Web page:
Here's how it works

PMMA (polymethyl-methacrylate) fillers contain about 20 percent of tiny PMMA microspheres that are suspended in 80 percent of purified collagen gel. A few months after it is injected, the collagen gel breaks down and your body produces its own natural collagen to fill out the space under the skin.

This type of dermal filler is considered semi-permanent, and is most often used to treat medium-to-deep wrinkles, folds and furrows, particularly nasolabial folds. It can also be used to fill out pitted scars and to augment thin lips.

When a more permanent solution to facial wrinkles is desired, PMMA is often used instead of collagen replacement therapy or hyaluronic therapy. PMMA has been used for many years in permanent surgical implants. Because of this, your surgeon will likely under-fill on the first treatment, adding more later if needed.

One of the downsides of PMMA is that a number of injections are needed to create volume and it can take up to three months to realize the full effects. It may also be visible under the skin. To avoid any unwanted results, it's key that your plastic surgeon is familiar with the proper technique, which involves injection at the dermal subcutaneous junction using threading or tunneling methods.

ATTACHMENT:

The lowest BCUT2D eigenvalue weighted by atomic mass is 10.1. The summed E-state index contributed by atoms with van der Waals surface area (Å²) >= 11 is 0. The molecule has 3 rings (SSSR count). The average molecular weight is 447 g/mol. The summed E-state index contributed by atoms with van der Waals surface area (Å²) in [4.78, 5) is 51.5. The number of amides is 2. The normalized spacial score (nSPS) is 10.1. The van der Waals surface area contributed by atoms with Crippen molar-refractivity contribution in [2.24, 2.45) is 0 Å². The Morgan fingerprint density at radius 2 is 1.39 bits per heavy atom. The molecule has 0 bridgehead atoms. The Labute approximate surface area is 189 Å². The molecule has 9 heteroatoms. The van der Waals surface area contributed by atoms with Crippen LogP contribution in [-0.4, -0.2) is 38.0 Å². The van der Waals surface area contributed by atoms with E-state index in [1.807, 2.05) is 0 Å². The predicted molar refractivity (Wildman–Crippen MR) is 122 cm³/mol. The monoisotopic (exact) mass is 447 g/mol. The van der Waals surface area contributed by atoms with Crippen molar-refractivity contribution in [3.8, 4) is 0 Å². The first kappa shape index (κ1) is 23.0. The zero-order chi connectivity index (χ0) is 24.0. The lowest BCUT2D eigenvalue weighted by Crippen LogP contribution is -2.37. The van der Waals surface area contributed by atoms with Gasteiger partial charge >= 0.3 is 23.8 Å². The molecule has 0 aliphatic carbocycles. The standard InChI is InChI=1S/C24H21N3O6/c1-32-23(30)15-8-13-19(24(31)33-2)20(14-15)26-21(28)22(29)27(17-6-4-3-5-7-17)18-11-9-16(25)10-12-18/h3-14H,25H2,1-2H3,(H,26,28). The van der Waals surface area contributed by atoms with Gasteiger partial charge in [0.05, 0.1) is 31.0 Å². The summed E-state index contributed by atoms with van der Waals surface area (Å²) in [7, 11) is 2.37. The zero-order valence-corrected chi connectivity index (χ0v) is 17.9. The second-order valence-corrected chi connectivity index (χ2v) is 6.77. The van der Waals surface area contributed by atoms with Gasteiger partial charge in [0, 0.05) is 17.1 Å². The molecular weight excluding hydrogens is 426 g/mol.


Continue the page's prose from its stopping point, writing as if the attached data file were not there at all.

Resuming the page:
PMMA, properly delivered, offers long-lasting results.

The only brand of PMMA that's FDA approved is Artefill.

Choose a qualified plastic surgeon

PMMA injections are sometimes performed with no medical oversight, often in conjunction with facial spa treatments. You can avoid any risks or complications and achieve optimal results by visiting a qualified plastic surgeon. Although the surgeon may not perform the procedure, you can rest assured that the surgeon's employees are properly trained and supervised.

Visit the online referral service of the American Society of Plastic Surgeons (ASPS). ASPS, founded in 1931, is the largest plastic surgery organization in the world and the foremost authority on cosmetic and reconstructive plastic surgery. All ASPS physician members are certified by the American Board of Plastic Surgery (ABPS) or the Royal College of Physicians and Surgeons of Canada.

ASPS Member Surgeon